Formal Administration

An estate is administered using formal administration when:

A.      less than 2 years since the date of death have passed;

                      and

B.      the assets of an estate are worth more than $75,000, excluding exempt property.

Exempt property is not counted towards the $75,000 cap. Exempt property includes the decedent’s Homestead property and the exempt property listed under Section 732.402, Florida Statutes. The most common exempt property under Section 732.402 include household furniture, furnishing and appliances in the decedent’s home up to a value of $20,000 and two motor vehicles. Other examples of exempt property are: trusts, accounts with designated beneficiaries (retirement accounts, life insurance, investment and other accounts payable to a designated beneficiary upon the death of the account’s owner), property owned jointly with rights of survivorship, and life estate deeds. 

 

A Personal Representative will be appointed and will be able to  (1) obtain bank or investment information (2) obtain life insurance (3) deal with insurance companies or mortgage companies or (4) sue on behalf of the estate..  

1. Information Gathering: 

  1. Obtaining the original will and codicils (if any) 

  2. Obtain and compile a list of a beneficiaries, with name and address.  

  3. List all assets that you have discovered or think may exist. 

  4. If you have the original will, make sure to deposit with the Probate Clerk of Court in the county where the decedent resided immediately and retain a copy for your records. 

  5. Obtain certified copies of the death certificate. 

  6. Check to see if any claims or caveats have been filed. 

  7. Decide whether a Probate Bond will be necessary. 

 

2. Initial Document Preparation: 

In order to open your Formal Administration in Florida we will prepare and file the following:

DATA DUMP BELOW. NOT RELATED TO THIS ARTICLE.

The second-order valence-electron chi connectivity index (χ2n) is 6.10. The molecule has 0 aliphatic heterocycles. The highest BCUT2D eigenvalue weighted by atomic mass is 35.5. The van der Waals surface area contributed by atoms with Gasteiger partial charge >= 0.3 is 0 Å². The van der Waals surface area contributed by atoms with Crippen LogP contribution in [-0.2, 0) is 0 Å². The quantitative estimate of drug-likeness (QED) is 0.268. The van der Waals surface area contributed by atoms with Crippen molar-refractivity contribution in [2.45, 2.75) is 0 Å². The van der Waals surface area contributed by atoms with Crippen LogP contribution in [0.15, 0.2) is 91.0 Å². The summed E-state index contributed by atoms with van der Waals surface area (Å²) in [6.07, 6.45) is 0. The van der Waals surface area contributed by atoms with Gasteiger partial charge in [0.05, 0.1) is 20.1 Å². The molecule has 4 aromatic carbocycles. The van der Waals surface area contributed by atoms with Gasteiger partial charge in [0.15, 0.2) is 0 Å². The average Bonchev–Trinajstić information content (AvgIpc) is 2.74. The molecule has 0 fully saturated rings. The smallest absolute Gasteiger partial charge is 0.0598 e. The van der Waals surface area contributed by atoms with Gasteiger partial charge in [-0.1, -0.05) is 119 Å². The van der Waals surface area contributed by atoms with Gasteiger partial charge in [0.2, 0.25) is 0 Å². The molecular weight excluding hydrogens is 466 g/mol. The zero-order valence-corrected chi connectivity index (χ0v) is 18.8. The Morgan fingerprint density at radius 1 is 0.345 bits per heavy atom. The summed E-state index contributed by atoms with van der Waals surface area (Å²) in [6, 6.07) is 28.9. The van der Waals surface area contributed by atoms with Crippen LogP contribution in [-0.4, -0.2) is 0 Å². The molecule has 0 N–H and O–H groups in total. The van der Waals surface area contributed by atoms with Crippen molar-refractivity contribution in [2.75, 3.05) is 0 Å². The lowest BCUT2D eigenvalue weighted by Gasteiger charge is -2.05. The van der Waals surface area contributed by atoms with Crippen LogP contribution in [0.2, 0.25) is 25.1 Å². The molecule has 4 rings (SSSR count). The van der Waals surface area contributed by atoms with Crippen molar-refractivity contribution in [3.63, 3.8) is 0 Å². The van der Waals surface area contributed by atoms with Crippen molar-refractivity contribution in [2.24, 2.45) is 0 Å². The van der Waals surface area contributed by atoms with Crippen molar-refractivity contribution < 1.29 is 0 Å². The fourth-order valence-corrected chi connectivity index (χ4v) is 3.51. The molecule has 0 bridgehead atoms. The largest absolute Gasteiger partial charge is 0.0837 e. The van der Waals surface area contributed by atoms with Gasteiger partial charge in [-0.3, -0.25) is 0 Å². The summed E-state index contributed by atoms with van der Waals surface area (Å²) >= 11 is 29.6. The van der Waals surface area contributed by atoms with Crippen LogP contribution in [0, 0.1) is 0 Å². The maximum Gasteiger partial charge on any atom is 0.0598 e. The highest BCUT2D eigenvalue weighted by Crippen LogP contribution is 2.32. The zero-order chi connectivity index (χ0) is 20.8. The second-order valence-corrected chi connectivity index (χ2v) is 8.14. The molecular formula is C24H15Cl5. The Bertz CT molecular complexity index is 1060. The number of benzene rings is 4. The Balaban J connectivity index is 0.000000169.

1. Petition for Administration 

  2. Oath of Personal Representative 

  3. Designation of Resident Agent 

  4. Petition to Admit Will to Probate (if there is a will) 

  5. Proposed Letters of Administration 

  6. Oath of Witness to Will (if a will and non-self proving) 

  7. Bond Application for Personal Representative (if necessary) 

  8. Affidavit of Heirs

  9. Consent and Waiver by Beneficiaries

  10. Proposed Order Appointing Personal Representative 

 

3. Initial Probate Procedures: 

After the creation of your Formal Probate we will help you begin to administer the estate.  This stage typically deals with the following: 

  1. File Petition to Determine  Homestead Status of Real Property (if any)

  2. Submit Proposed Order Determining Homestead Property

  3. Gather the assets

  4. Send Notice of Administration to Beneficiaries

  5. Send Notice to Known Creditors (file proof of service with court)

  6. Send Notice to Creditors to Florida Medicaid Recovery if decedent was over age 55 (file proof of service with court)

  7. Publish Notice to Unknown Creditors (file proof of publication with court)

  8. File Verified Statement Regarding Creditors 

  9. File Affidavit of no estate tax due (if applicable) 

  10. File Application for Federal Tax Id (EIN)

  11. Creation of a checking account for estate. 

  12. Change of Address Notices

 

4. Inventory the Estate 

After opening a probate and creating the mechanisms for the Probate process to move forward correctly the next stage is to perform an inventory of the assets for the benefit of the Court and the beneficiaries. 

  1. Prepare inventory, send to interested parties and file with the Court

  2. File proof of serving inventory on interested parties

  3. Sell assets (if necessary)

 

5. Close out the Estate 

  1. File Final Accounting of Personal Representative 

  2. File proof of serving Final Accounting on interested parties

  3. Obtain Waivers from Beneficiaries

  4. Pay Creditors (if there are enough non-exempt assets in the estate) & file proof of payment

  5. Submit Proposed Order of Discharge

  6. Cancel bond

  7. Close out estate accounts 

  8. File final IRS Forms 

Filing Fee Paid to Clerk of Court:

$400 (plus credit card processing 

fee)

Filing Fee to Publish Notice to 

Creditors:  $109-$200

Did your loved one pass away owning Florida property in his/her individual name?  Contact us to learn how we can help you put that property in the right hands. 

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THE PROCESS